Go Premium for a chance to win a PS4. Enter to Win

x
?
Solved

File last access date in UNIX (Solaris)

Posted on 2014-04-22
8
Medium Priority
?
1,014 Views
Last Modified: 2014-04-24
I'm using the stat function in perl to obtain an array of elements that describe the files being examined.  One of the elements in the array is the file's date of last access made by anyone.  However, the act of reading the file's date of last access changes that value to the date/time that the file's date of last access is read, which is the current date and time.  Is there a way to read the file's date of last access without changing it in the process?
0
Comment
Question by:fireblood
8 Comments
 
LVL 22

Assisted Solution

by:robocat
robocat earned 150 total points
ID: 40017078
Why not modify the access time of the file back to the value you just read? Of course assuming you have enough permissions.
0
 
LVL 38

Assisted Solution

by:Gerwin Jansen, EE MVE
Gerwin Jansen, EE MVE earned 450 total points
ID: 40017095
Using stat on a file handle in perl is not changing accessed, modified or changed timestamps. How are you reading the access timestamp of a file?
0
 
LVL 22

Accepted Solution

by:
Brian Utterback earned 900 total points
ID: 40017171
You must be doing something other than just running stat on the file. I attached a test perl script and here is what I get when I run it:

# ~/stat.pl
Create file and display the access time
-rw-r--r--   1         10 Apr 23 07:01 testfile

Get the atime and display it
Apr 23 07:01:46

Wait a while

Get the atime again and display it
Apr 23 07:01:46

What is the access time now?
-rw-r--r--   1          10 Apr 23 07:01 testfile

Now we really access it then display access time.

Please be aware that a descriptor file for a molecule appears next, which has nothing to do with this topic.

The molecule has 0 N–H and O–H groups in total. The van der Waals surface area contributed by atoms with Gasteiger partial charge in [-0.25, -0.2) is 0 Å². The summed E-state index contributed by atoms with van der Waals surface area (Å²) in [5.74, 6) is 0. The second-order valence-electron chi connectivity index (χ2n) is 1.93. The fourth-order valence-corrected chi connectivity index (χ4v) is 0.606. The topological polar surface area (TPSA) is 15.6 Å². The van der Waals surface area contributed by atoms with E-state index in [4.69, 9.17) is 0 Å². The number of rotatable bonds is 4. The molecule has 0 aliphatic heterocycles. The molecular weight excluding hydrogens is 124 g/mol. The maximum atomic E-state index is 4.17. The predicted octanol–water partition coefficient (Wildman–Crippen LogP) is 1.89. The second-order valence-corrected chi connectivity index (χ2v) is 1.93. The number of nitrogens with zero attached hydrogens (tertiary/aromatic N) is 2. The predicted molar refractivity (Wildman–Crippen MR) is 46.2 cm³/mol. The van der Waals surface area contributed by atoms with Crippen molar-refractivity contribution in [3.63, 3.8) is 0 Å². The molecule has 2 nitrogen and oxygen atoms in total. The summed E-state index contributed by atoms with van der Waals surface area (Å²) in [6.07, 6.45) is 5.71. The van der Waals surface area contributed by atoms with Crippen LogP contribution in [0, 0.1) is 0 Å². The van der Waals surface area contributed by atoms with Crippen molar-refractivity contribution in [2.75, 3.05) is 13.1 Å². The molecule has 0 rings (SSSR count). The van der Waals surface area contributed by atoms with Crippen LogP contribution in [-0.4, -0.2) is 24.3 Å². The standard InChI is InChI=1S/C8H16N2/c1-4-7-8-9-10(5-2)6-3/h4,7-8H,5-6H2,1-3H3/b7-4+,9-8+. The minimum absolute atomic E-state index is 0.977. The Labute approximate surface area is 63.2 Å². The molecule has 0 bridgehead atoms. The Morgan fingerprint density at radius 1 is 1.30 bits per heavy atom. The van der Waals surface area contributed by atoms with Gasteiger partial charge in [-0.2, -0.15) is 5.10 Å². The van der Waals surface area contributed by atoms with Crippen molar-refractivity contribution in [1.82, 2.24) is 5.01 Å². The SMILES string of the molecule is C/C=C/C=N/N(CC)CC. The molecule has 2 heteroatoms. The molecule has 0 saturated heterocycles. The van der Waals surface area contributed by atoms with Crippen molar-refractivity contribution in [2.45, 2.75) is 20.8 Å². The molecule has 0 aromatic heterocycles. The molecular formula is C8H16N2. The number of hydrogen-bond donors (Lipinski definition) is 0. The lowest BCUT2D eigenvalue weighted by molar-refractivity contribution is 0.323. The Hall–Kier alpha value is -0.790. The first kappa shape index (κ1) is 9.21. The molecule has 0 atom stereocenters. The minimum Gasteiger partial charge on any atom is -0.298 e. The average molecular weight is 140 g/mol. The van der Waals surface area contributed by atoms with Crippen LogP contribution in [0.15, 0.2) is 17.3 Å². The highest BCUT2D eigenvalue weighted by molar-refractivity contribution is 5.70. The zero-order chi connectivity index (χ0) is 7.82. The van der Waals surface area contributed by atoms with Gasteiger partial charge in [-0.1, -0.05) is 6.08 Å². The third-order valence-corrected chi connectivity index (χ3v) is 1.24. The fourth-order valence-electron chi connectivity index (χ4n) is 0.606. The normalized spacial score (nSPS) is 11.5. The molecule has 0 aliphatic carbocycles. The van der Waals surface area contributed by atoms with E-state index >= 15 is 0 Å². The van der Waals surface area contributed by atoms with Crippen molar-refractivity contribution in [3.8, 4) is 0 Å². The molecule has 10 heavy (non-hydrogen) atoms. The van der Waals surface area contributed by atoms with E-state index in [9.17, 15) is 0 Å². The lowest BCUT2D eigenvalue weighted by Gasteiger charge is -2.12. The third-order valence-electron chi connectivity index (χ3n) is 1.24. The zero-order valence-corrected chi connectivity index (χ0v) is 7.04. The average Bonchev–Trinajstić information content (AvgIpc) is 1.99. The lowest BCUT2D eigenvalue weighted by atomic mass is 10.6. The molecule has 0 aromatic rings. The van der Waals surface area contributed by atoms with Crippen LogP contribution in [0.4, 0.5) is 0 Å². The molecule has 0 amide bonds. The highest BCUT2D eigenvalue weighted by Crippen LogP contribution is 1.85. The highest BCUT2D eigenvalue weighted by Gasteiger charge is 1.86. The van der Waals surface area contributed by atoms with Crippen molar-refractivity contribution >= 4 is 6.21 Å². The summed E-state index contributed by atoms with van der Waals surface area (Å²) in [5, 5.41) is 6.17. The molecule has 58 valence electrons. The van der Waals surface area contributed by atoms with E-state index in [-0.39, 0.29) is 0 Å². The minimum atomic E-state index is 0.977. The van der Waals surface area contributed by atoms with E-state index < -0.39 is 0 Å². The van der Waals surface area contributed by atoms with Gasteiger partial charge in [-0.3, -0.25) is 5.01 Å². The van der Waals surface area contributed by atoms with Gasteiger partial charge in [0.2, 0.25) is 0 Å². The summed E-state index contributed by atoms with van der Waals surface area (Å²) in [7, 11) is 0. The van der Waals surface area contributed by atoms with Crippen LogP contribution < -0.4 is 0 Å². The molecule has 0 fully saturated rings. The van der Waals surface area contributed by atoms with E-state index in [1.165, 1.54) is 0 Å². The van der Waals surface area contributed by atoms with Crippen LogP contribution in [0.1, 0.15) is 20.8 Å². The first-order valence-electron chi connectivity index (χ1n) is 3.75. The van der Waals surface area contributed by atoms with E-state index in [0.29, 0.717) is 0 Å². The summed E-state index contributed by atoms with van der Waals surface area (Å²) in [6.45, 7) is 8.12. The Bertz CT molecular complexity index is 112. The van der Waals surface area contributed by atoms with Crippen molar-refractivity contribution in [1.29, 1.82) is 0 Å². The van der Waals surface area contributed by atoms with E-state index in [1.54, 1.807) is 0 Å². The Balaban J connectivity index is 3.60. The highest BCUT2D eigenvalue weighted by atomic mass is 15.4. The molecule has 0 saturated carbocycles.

-rw-r--r--   1          10 Apr 23 07:02 testfile


As you can see, the access time did not update when run stat on the file.
0
VIDEO: THE CONCERTO CLOUD FOR HEALTHCARE

Modern healthcare requires a modern cloud. View this brief video to understand how the Concerto Cloud for Healthcare can help your organization.

 
LVL 22

Expert Comment

by:Brian Utterback
ID: 40017178
Oops, somehow I missed the file. Here it is. I had to change the extension becase EE doesn't accept files with extension .pl.

stat.sh
0
 
LVL 38

Expert Comment

by:Gerwin Jansen, EE MVE
ID: 40017413
@blu - Works fine in Linux for me as well, did you test Solaris?
0
 
LVL 22

Expert Comment

by:Brian Utterback
ID: 40017924
My test was on Solaris.
0
 

Author Closing Comment

by:fireblood
ID: 40020431
Thanks to the three of you, the key insight for me here was that I was asking for a workaround to a problem that didn't exist.  My code was accessing the files in a way that I didn't recognize, and when you made it clear that just doing a stat would not change the last access time stamp I went back and then confirmed that you were correct.  Thanks very much to all three.
0
 
LVL 38

Expert Comment

by:Gerwin Jansen, EE MVE
ID: 40020696
You're welcome!
0

Featured Post

Keep up with what's happening at Experts Exchange!

Sign up to receive Decoded, a new monthly digest with product updates, feature release info, continuing education opportunities, and more.

Question has a verified solution.

If you are experiencing a similar issue, please ask a related question

When you do backups in the Solaris Operating System, the file system must be inactive. Otherwise, the output may be inconsistent. A file system is inactive when it's unmounted or it's write-locked by the operating system. Although the fssnap utility…
I have been running these systems for a few years now and I am just very happy with them.   I just wanted to share the manual that I have created for upgrades and other things.  Oooh yes! FreeBSD makes me happy (as a server), no maintenance and I al…
Learn several ways to interact with files and get file information from the bash shell. ls lists the contents of a directory: Using the -a flag displays hidden files: Using the -l flag formats the output in a long list: The file command gives us mor…
Learn how to find files with the shell using the find and locate commands. Use locate to find a needle in a haystack.: With locate, check if the file still exists.: Use find to get the actual location of the file.:
Suggested Courses

972 members asked questions and received personalized solutions in the past 7 days.

Join the community of 500,000 technology professionals and ask your questions.

Join & Ask a Question